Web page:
Michael Coveney: Why we love the shows that go wrong

‘It’s the combination of material accident and thespian shame the truly sadistic coarse theatre lover is craving’

Dave Hearn, Jonathan Sayer, Henry Lewis in The Play That Goes Wrong
Dave Hearn, Jonathan Sayer and Henry Lewis in The Play That Goes Wrong

Accidents happen in theatres, and when the result is physical injury, it's never funny. But when there's no harm done – or even better – when the play goes wrong for reasons of stage management, or an outbreak of coarse acting, or backstage panic, there's nothing we like more.

This phenomenon of wallowing in mumming mishap is enshrined in Michael Frayn's Noises Off, where the hapless actors are entangling their own lives in a seaside farce called 'Nothing On'; highlights include the sudden elevation on the cast list of a plate of sardines and the chaos and confusion of a wayward five-minute intermission call that has the director going berserk and elderly punters in Goole colliding with each other in the foyer.

Two West End plays have lately cashed in on this syndrome – the WhatsOnStage Award-winning The Play That Goes Wrong and last week's Stop – The Play at Trafalgar Studios – but the real creative panic that characterises both shows is something that dates back to the days of weekly rep. And those days are being enthusiastically re-visited at the Theatre Royal, Windsor, where a single company of actors is half way through a six-week season of six plays, one performed after the other for a week each.

The theatre in Windsor became a weekly rep in 1938, and it's a test of the current season to see what was good, and indeed bad, about that system. There's nothing "good" about The Play That Goes Wrong except in making a farcical virtue of mistimed entrances, collapsing sets and disastrous crossed purposes, all stemming from shoddy preparation, human incompetence and pressures of time.

Stop – The Play is different, and more like (though infinitely inferior to) Noises Off in focusing on the physical embarrassment of the actors dealing with words and speeches, rather than sets and properties, that are either in the wrong place or ludicrously inappropriate. It's the combination of material accident and thespian shame the truly sadistic coarse theatre lover (and, let's face it, most of us are) is positively craving.

I saw the second play in the Windsor season, Sweet Revenge, a tight, taut thriller by Francis Durbridge, author of the Paul Temple stories which have been lately recycled in full 1950s period fig on BBC Radio 4. Disappointingly for the accident aficionado, little went seriously wrong, although some of the actors were struggling for the next line and one or two fell (I'm glad to say) into the coarse theatre trap of being unable to take or leave the stage without a lot of looking around hoo-ha and even full-on waving at someone who's standing just a couple of feet away.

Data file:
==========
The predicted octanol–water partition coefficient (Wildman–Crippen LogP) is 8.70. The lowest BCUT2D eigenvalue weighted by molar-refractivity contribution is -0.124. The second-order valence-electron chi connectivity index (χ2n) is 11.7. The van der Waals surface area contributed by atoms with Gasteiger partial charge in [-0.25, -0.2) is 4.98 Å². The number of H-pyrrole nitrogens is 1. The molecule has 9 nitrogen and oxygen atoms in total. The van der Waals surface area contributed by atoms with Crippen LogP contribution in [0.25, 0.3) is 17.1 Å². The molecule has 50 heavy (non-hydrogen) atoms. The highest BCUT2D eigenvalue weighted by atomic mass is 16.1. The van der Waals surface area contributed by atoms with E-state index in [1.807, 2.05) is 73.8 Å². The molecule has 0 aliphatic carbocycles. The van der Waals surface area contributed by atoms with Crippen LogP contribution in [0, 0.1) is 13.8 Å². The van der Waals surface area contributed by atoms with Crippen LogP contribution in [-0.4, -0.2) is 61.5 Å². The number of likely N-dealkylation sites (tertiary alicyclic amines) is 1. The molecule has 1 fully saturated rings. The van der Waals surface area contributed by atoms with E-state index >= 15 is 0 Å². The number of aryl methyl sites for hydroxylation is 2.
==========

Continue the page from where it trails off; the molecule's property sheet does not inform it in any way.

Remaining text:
The most extraordinary thing about the evening was the rapt attention bestowed on the play by the predominantly elderly audience. It was clear they were there for one thing, and one thing only: the story, what happens next, whodunit. The flatness of the production, the garishness of some of the acting, the nuance of non-embarrassment, the crudity of thought and dramaturgy… this was absolutely none of their business whatsoever. Criticism is not only helpless in these circumstances. It's useless. Should I care? Not really.

Bill Kenwright owns the theatre and conducted a similar experiment at the Palace Theatre, Westcliff, a few years back, when he mounted a complete festival of Agatha Christie's plays. It did fairly well, but not as well as he'd hoped. I mean, even the target audience for such fare, and most of them do actually live in Westcliff-on-Sea, are delighted to see one or two, perhaps even three, Agatha Christie plays in a short space of time… but 17?

So, for the Windsor season, Kenwright and his appointed producers, Paul Taylor-Mills (who produced In the Heights at the Southwark Playhouse and runs another weekly rep season in Sidmouth, Devon) and Lillie Collier (who has an amazingly wide portfolio as a director, producer and improviser) have done something different. They are actually taking weekly rep upmarket.

Next week's play is Noël Coward's Hay Fever, a brilliant comedy about absolutely nothing and therefore extremely difficult to do; followed by Alan Ayckbourn's lacerating comedy Joking Apart; and, finally, David Hare's Amy's View, which pokes fun at the media and mounts a lyrical defence for the serious theatre in the wonderful role written for Judi Dench.

Of course, there may be fun to be had in actors falling short in the demands made on them by such material – far richer and classier than Francis Durbridge – but there will be room, too, for the sort of lowbrow comedy I most treasure in the plays that go wrong: as in the production of William Inge's Bus Stop at the Watermill, Newbury, in which an actor entered from a swirling snow storm with only one side of his coat covered in big white flakes; or the King Lear in Cardiff where Lear gratefully tossed the disguised Kent a purse of gold which sailed between the loyal duke's upstretched arms like a rugby ball between posts and landed with a thud in the wings. That wasn't the end of it: Kent retrieved the purse and re-entered with a big grin, a "thankee milord" and a thumbs-up. I'd barely recovered from that when, in the reunion scene with Cordelia, Lear's beard fell off. That's the spirit (if not the spirit-gum).

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